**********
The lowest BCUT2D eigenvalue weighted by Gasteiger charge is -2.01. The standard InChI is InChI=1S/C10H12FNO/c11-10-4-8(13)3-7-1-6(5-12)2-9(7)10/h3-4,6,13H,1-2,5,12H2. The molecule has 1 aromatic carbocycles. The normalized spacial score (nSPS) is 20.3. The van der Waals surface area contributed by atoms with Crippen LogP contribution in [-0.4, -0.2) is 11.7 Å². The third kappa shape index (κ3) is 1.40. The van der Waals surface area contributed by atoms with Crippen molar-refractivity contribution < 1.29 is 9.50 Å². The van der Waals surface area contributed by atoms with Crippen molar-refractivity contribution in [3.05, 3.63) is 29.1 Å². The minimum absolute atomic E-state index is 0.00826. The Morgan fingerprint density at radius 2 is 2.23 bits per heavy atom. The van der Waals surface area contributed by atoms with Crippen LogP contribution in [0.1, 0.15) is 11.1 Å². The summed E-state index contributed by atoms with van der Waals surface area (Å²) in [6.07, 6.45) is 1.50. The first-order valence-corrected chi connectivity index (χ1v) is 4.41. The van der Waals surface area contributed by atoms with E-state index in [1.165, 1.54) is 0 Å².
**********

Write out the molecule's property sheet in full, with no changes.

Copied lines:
The lowest BCUT2D eigenvalue weighted by Gasteiger charge is -2.01. The standard InChI is InChI=1S/C10H12FNO/c11-10-4-8(13)3-7-1-6(5-12)2-9(7)10/h3-4,6,13H,1-2,5,12H2. The molecule has 1 aromatic carbocycles. The normalized spacial score (nSPS) is 20.3. The van der Waals surface area contributed by atoms with Crippen LogP contribution in [-0.4, -0.2) is 11.7 Å². The third kappa shape index (κ3) is 1.40. The van der Waals surface area contributed by atoms with Crippen molar-refractivity contribution < 1.29 is 9.50 Å². The van der Waals surface area contributed by atoms with Crippen molar-refractivity contribution in [3.05, 3.63) is 29.1 Å². The minimum absolute atomic E-state index is 0.00826. The Morgan fingerprint density at radius 2 is 2.23 bits per heavy atom. The van der Waals surface area contributed by atoms with Crippen LogP contribution in [0.1, 0.15) is 11.1 Å². The summed E-state index contributed by atoms with van der Waals surface area (Å²) in [6.07, 6.45) is 1.50. The first-order valence-corrected chi connectivity index (χ1v) is 4.41. The van der Waals surface area contributed by atoms with E-state index in [1.165, 1.54) is 0 Å².